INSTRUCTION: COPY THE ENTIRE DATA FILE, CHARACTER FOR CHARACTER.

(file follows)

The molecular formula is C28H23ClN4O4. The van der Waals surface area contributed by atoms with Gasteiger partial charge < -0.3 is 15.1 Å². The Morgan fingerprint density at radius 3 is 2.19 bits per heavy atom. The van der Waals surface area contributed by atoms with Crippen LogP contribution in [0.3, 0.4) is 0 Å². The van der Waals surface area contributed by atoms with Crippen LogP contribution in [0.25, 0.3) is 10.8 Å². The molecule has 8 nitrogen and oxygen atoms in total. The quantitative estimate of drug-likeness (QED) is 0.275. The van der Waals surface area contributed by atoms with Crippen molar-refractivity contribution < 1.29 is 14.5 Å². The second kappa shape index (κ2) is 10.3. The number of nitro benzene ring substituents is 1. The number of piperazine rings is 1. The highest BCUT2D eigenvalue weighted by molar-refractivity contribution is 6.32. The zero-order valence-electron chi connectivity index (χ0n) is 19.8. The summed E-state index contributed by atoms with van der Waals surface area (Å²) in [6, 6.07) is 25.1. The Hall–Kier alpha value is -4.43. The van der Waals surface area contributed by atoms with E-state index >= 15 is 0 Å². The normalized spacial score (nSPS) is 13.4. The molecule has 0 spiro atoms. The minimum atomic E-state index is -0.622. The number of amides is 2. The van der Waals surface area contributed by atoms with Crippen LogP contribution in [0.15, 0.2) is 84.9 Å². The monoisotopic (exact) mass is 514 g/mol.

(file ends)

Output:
The molecular formula is C28H23ClN4O4. The van der Waals surface area contributed by atoms with Gasteiger partial charge < -0.3 is 15.1 Å². The Morgan fingerprint density at radius 3 is 2.19 bits per heavy atom. The van der Waals surface area contributed by atoms with Crippen LogP contribution in [0.3, 0.4) is 0 Å². The van der Waals surface area contributed by atoms with Crippen LogP contribution in [0.25, 0.3) is 10.8 Å². The molecule has 8 nitrogen and oxygen atoms in total. The quantitative estimate of drug-likeness (QED) is 0.275. The van der Waals surface area contributed by atoms with Crippen molar-refractivity contribution < 1.29 is 14.5 Å². The second kappa shape index (κ2) is 10.3. The number of nitro benzene ring substituents is 1. The number of piperazine rings is 1. The highest BCUT2D eigenvalue weighted by molar-refractivity contribution is 6.32. The zero-order valence-electron chi connectivity index (χ0n) is 19.8. The summed E-state index contributed by atoms with van der Waals surface area (Å²) in [6, 6.07) is 25.1. The Hall–Kier alpha value is -4.43. The van der Waals surface area contributed by atoms with E-state index >= 15 is 0 Å². The normalized spacial score (nSPS) is 13.4. The molecule has 0 spiro atoms. The minimum atomic E-state index is -0.622. The number of amides is 2. The van der Waals surface area contributed by atoms with Crippen LogP contribution in [0.15, 0.2) is 84.9 Å². The monoisotopic (exact) mass is 514 g/mol.